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David R. Craig: Maryland needs to meet its unfulfilled BRAC obligations

As we enter the final year for Maryland’s implementation of its preparations for Base Realignment and Closure (BRAC), I applaud the progress made to date by all levels of government and by the private sector to prepare for the influx of thousands of new workers and residents to the state.

I am concerned, however, that much work still needs to be done, and that Maryland has not yet fulfilled the commitments made when promoting our state as a potential beneficiary of BRAC years ago.

By law, the movement of jobs directly associated with BRAC is to be completed by September, and shortly thereafter the Governor’s Subcabinet on BRAC is expected to disband. But this will only be a milestone in the preparation for BRAC — it should not represent the end.

More jobs will continue to come to Maryland for activities ancillary to BRAC over the years that follow, and the state needs to continue to focus on improving infrastructure beyond 2011.

The greatest needs that exist both now and in the future are for transportation infrastructure and higher education opportunities. Additionally, businesses and residents need easier access to the latest communications systems and information technologies — what I like to call the hidden infrastructure of the 21st century. Maryland is at the cusp of becoming the Silicon Valley of the East Coast.

Harford County has largely fulfilled our obligations to improve and expand infrastructure for everything from parks and recreation facilities to public works projects. On the education front, we have built new public schools and improved existing schools, sometimes by forward funding projects without state assistance.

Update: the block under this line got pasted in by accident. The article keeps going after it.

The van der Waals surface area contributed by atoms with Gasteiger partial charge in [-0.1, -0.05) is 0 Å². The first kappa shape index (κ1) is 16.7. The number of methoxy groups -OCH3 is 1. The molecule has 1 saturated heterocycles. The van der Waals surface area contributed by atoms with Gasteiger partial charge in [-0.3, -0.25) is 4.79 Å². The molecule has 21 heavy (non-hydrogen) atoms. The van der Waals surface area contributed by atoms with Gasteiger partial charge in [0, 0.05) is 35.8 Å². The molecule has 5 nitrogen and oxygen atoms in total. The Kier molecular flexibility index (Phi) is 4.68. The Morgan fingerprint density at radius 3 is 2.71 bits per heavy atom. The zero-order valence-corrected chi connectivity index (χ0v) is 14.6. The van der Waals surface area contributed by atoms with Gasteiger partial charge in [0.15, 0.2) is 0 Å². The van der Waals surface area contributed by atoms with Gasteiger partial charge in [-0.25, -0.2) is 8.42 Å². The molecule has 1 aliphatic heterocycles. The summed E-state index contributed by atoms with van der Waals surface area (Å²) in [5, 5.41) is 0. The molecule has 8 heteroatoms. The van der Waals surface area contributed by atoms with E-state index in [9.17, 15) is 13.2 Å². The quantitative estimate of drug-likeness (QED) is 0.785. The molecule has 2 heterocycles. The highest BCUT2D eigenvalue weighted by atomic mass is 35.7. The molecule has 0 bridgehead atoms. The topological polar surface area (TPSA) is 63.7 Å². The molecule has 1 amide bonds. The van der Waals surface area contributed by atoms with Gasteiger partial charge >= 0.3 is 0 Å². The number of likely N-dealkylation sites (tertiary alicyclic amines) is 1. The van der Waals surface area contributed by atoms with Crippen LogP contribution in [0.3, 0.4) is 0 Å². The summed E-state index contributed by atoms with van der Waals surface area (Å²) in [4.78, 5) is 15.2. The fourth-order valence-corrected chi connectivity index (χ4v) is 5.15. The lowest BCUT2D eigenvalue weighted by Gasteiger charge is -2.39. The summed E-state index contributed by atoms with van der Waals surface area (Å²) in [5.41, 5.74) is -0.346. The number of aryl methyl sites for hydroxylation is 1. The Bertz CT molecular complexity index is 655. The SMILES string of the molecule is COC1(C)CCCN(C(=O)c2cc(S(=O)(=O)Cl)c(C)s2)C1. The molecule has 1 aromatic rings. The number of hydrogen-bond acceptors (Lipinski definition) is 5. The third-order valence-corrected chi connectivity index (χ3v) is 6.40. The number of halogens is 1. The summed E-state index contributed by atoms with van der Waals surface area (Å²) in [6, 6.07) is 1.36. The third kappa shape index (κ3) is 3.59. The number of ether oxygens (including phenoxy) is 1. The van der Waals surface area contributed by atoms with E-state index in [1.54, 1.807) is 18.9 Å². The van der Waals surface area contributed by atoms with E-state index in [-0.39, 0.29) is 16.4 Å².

We have worked to improve higher education by investing in Harford Community College and by creating new opportunities through partnerships with Towson University and other institutions. Our outreach efforts to new residents, workers, and employers have been highly successful, and we are pleased that 56 defense contractors have relocated to Harford County to date.

While the added jobs and residents represent a timely boost to Maryland’s economy, it could also lead to a strain on services, infrastructure, and most importantly, our citizens’ quality of life if we do not meet these obligations.

I urge Gov. Martin O’Malley, Lt. Gov. Anthony Brown, and the Governor’s BRAC Subcabinet to finish the work that we have all committed to complete, and for the state to address the unmet infrastructure needs relating to transportation, higher education, and technology.

David R. Craig (R) has been the Harford County Executive since 2005, and is the immediate past president of the Maryland Association of Counties.